The proportion of invited speakers in a session who are female from 2011-2013, for the two annual meetings (GM & ICAAC) organized by the ASM. Compare black bars - no female conveners - and grey bars - at least one female convener.

Tuesday, January 21, 2014

A multiplicity of communities for community ecology

Community ecologists have struggled with some fundamental issues for their discipline. A longstanding example is that we have failed to formally and consistently define our study unit – the ecological community. Textbook definitions are often broad and imprecise: for example, according to Wikipedia "a an assemblage or associations of populations of two or more different species occupying the same geographical area". The topic of how to define the ecological community is periodically revived in the literature (for example, Lawton 1999; Ricklefs 2008), but in practice, papers rely on implicit but rarely stated assumptions about "the community". And even if every paper spent page space attempting to elucidate what it is we mean by “community”, little consistency would be achieved: every subdiscipline relies on its own communally understood working definition.

In their 1994 piece on ecological communities, Palmer and White suggested “that community ecologists define community operationally, with as little conceptual baggage as possible…”. It seems that ecological subdisciplines have operationalized some definition of "the community", but one of the weaknesses of doing so is that the conceptual basis for these communities is often obscured. Even if a community is simply where you lay your quadrat, you are making particular assumptions about what a community is. And making assumptions to delimit a community is not problematic: the problem is when results are interpreted without keeping your conceptual assumptions in mind. And certainly understanding what assumptions each subfield is making is far more important than simply fighting, unrealistically, for consistent definitions across every study and field.
Defining ecological communities.
Most definitions of the ecological community vary in terms of only a few basic characteristics (figure above) that are required to delimit *their* community. Communities can be defined to require that a group of species co-occur together in space and/or time, and this group of species may or may not be required to interact. For example, a particular subfield might define communities simply in terms of co-occurrence in space and time, and not require that interactions be explicitly considered or measured. This is not to say they don't believe that such interactions occur, just that they are not important for the research. Microbial "communities" tend to be defined as groups of co-occurring microbes, but interspecific interactions are rarely measured explicitly (for practical reasons). Similarly, a community defined as "neutral" might be studied in terms of characteristics other than species interactions. Studies of succession or restoration might require that species interact in a given space, but since species composition has or is changing through time, temporal co-occurrence is less important as an assumption. Subdisciplines that include all three characteristics include theoretical approaches, which tend to be very explicit in defining communities, and studies of food webs similarly require that species are co-existing and interacting in space and time. On the other hand, a definition such as “[i]t is easy to define local communities where in species interact by affecting each other’s demographic rates” (Leibold et al. 2004) does not include any explicit relationship of those species with space – making it possible to consider regionally coexisting species.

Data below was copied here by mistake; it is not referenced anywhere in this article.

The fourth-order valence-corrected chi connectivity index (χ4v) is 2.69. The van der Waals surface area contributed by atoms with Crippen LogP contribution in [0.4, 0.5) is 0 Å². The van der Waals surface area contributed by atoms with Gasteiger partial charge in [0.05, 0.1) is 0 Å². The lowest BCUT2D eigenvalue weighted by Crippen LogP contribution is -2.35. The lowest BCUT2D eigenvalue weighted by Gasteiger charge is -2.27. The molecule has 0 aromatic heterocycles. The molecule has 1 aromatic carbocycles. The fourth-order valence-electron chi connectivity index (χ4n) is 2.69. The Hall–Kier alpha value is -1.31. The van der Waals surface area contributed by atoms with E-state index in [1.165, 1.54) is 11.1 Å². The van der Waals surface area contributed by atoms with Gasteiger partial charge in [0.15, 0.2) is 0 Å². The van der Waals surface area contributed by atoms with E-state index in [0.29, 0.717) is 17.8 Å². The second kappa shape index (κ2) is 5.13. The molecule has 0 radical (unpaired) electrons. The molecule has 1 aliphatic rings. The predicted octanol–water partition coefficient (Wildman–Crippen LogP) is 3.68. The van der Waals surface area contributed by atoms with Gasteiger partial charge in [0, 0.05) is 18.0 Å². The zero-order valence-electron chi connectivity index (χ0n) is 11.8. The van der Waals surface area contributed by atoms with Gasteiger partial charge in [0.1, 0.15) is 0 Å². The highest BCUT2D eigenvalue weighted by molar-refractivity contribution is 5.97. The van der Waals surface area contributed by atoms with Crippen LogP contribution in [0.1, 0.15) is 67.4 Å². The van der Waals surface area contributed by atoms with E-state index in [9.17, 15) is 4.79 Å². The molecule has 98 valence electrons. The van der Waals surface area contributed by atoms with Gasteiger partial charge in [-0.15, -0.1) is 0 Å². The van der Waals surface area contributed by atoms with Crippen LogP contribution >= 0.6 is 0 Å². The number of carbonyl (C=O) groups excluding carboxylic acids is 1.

How you define the scale of interest is perhaps more important in distinguishing communities than the particulars of space, time, and interactions. Even if two communities are defined as having the same components, a community studied at the spatial or temporal scale of zooplankton is far different than one studied in the same locale and under the same particulars, but with interest in freshwater fish communities. The scale of interactions considered by a researcher interested in a plant community might include a single trophic level, while a food web ecologist would expand that scale of interactions to consider all the trophic levels. 

The final consideration relates to the historical debate over whether communities are closed and discrete entities, as they are often modelled in theoretical exercises, or porous and overlapping entities. The assumption in many studies tends to be that communities are discrete and closed, as it is difficult to model communities or food webs without such simplifying assumptions about what enters and leaves the system. On the other hand, some subdisciplines must explicitly assume that their communities are open to invasion and inputs from external communities. Robert Ricklef, in his 2008 Sewall Wright Address, made one of the more recent calls for a move from unrealistic closed communities to the acceptance that communities are really composed of the overlapping regional distributions of multiple organisms, and not local or closed in any meaningful way.